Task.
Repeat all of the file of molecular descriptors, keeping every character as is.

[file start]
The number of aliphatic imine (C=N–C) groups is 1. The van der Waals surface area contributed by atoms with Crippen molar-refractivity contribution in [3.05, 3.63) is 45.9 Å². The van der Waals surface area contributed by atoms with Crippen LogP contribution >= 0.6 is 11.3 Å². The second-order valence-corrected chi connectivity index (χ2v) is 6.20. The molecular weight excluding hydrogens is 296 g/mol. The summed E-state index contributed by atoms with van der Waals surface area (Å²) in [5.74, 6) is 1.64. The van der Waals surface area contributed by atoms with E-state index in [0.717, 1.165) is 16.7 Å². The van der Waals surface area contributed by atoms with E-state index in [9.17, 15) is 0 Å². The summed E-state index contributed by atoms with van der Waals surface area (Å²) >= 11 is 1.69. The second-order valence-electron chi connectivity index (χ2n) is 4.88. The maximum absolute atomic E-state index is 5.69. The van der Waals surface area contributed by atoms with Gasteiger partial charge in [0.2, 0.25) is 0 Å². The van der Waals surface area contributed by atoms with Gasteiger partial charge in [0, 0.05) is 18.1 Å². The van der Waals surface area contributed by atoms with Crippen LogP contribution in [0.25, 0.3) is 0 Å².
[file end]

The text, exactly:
The number of aliphatic imine (C=N–C) groups is 1. The van der Waals surface area contributed by atoms with Crippen molar-refractivity contribution in [3.05, 3.63) is 45.9 Å². The van der Waals surface area contributed by atoms with Crippen LogP contribution >= 0.6 is 11.3 Å². The second-order valence-corrected chi connectivity index (χ2v) is 6.20. The molecular weight excluding hydrogens is 296 g/mol. The summed E-state index contributed by atoms with van der Waals surface area (Å²) in [5.74, 6) is 1.64. The van der Waals surface area contributed by atoms with E-state index in [0.717, 1.165) is 16.7 Å². The van der Waals surface area contributed by atoms with E-state index in [9.17, 15) is 0 Å². The summed E-state index contributed by atoms with van der Waals surface area (Å²) >= 11 is 1.69. The second-order valence-electron chi connectivity index (χ2n) is 4.88. The maximum absolute atomic E-state index is 5.69. The van der Waals surface area contributed by atoms with Gasteiger partial charge in [0.2, 0.25) is 0 Å². The van der Waals surface area contributed by atoms with Gasteiger partial charge in [0, 0.05) is 18.1 Å². The van der Waals surface area contributed by atoms with Crippen LogP contribution in [0.25, 0.3) is 0 Å².